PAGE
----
Battlepanda: Diversifying the portfolio


Always trying to figure things out with the minimum of bullshit and the maximum of belligerence.

Monday, January 15, 2007

Diversifying the portfolio

Can having a more diverse staff boost a company's bottom line? I'm not quite convinced yet, since there could be any number of correlations that cause the effect, but it's interesting research anyhow. This part grabbed my attention especially:
Something more subtle -- and intriguing -- also seems to happen when people of color join groups that were formerly all white: The entire group starts to think in new ways. Minorities, in other words, not only bring new perspectives to the table but also seem to catalyze new thinking among others.

Tufts University psychologist Sam Sommers recently created mock juries -- either all white or diverse -- with volunteers from the public. He then provided the groups with ambiguous information about a crime involving a sexual assault and a black defendant. Sommers asked his "jurors" to judge whether the defendant was guilty.

About a third of whites in juries that were diverse thought the defendant was guilty, while 50 percent of the jurors in all-white groups reached that conclusion. What was really interesting, however, is that Sommers had people draw their conclusions before the groups had any discussions. The mere presence of people of color in the diverse groups caused whites to think differently about the case.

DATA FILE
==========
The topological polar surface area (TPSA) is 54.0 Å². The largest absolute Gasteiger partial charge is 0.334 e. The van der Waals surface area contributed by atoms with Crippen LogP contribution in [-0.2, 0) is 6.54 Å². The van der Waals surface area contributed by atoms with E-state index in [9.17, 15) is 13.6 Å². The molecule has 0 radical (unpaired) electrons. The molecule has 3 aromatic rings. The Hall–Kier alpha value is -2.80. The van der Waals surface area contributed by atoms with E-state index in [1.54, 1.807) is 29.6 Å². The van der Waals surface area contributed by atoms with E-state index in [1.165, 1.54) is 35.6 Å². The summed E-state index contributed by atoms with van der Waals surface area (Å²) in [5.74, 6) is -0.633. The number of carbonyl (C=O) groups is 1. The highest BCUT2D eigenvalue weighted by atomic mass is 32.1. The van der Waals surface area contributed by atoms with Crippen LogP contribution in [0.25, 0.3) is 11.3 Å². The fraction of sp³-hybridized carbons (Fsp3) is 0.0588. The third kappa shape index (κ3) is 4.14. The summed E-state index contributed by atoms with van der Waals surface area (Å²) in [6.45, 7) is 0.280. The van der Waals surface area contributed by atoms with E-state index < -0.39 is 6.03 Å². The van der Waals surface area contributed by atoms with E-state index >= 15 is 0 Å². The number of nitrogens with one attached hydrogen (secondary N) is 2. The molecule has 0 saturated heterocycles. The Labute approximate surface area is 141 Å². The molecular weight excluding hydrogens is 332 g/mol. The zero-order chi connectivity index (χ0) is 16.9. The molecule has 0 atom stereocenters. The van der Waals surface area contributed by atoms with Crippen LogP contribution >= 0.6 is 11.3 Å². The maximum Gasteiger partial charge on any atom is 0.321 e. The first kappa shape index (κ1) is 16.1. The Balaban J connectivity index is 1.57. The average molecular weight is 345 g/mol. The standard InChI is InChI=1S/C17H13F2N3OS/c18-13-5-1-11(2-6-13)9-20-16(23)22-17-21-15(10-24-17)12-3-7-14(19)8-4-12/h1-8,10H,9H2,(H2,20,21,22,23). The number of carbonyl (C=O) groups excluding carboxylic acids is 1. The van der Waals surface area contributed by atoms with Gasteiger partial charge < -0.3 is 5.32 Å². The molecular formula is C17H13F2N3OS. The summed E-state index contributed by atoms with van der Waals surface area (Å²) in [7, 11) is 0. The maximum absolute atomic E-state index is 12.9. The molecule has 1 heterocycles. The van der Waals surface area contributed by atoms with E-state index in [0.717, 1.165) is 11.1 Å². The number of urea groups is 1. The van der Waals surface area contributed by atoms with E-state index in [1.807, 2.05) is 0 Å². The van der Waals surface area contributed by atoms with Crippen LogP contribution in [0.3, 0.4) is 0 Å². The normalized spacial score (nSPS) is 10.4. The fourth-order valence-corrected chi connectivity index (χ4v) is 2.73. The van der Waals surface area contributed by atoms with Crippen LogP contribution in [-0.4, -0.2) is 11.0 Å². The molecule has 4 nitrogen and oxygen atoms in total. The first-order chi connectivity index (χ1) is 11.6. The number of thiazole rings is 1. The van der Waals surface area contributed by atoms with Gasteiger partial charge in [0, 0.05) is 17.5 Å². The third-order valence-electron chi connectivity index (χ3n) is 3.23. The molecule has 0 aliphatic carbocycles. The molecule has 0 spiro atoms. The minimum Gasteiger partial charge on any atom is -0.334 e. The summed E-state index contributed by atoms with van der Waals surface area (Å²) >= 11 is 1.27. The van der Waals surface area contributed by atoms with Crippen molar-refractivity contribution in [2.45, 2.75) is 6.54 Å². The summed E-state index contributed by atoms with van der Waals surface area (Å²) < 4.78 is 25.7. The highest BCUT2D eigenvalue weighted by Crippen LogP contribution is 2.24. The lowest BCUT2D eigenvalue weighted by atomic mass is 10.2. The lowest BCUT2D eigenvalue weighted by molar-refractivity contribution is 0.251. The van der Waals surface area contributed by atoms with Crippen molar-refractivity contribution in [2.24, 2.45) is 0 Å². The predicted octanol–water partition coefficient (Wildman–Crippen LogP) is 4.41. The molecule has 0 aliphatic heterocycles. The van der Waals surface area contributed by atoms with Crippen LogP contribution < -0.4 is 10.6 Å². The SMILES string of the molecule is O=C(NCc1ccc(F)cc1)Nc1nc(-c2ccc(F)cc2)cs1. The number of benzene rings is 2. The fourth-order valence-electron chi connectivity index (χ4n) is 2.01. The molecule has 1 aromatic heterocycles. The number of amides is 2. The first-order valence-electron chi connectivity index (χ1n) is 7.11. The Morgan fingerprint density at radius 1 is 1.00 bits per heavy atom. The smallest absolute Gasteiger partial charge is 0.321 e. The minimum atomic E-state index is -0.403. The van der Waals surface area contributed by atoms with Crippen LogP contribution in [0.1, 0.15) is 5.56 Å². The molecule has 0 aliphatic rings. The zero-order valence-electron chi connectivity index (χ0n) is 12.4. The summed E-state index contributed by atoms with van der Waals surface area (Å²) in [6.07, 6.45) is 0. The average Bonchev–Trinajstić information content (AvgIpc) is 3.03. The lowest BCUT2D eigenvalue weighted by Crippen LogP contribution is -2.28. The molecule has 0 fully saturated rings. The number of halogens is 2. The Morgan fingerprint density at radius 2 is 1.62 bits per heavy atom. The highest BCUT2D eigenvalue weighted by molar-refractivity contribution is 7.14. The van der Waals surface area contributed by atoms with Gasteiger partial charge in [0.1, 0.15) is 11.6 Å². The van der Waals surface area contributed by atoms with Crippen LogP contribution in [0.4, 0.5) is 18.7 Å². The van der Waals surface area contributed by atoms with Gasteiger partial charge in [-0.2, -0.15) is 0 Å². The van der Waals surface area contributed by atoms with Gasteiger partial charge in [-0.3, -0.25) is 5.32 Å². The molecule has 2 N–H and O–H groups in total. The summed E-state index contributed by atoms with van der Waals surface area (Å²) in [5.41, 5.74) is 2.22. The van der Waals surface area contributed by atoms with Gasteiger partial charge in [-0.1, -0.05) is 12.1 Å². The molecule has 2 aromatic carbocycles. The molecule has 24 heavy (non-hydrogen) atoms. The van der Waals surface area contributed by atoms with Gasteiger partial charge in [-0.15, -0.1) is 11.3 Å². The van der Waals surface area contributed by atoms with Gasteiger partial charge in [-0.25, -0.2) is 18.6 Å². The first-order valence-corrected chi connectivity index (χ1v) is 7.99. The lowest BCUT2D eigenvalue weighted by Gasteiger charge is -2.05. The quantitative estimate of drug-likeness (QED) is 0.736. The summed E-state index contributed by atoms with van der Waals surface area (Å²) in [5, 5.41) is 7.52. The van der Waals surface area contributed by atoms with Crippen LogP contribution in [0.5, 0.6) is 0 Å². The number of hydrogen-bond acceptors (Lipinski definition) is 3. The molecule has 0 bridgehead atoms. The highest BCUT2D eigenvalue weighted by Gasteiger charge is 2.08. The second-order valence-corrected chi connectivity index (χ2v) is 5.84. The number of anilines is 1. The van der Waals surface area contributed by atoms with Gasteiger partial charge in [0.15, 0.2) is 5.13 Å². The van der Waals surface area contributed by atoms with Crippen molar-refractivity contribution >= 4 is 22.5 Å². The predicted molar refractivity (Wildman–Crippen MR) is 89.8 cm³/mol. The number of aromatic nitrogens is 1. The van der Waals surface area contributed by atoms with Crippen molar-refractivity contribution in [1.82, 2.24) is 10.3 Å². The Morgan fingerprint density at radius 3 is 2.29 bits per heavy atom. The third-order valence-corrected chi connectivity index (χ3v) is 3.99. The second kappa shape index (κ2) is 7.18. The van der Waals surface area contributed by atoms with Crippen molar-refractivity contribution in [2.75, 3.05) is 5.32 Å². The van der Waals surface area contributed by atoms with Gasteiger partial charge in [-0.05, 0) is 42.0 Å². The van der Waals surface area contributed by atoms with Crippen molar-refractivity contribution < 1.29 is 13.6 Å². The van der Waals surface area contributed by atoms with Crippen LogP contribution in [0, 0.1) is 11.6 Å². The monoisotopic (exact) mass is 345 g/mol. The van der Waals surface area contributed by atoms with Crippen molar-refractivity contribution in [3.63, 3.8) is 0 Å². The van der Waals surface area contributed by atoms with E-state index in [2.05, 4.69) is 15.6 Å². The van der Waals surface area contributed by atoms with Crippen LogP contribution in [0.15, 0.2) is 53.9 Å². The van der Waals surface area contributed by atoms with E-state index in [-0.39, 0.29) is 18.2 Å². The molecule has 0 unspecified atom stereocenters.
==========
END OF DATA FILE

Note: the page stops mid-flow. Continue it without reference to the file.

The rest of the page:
There's a little more detail in this NPR interview with Shankar Vedantam. It might not be slam-dunk support for why companies should be diverse, but perhaps compelling evidence that our police force and juries should be.

UPDATE: I emailed Shankar Vedantam regarding his piece (in particular questioning whether Herring controled for geographical factors such as southern companies being more likely to be less productive as well as less diverse.) Shankar responded that Herring controlled for much more factors than Shankar was able to get into in his piece, which is fair enough I guess. I still feel like the more compelling experiment of the two was Sommers studies, but that Sommers' studies don't really support Shankar's main point, i.e. more diverse companies are more creative.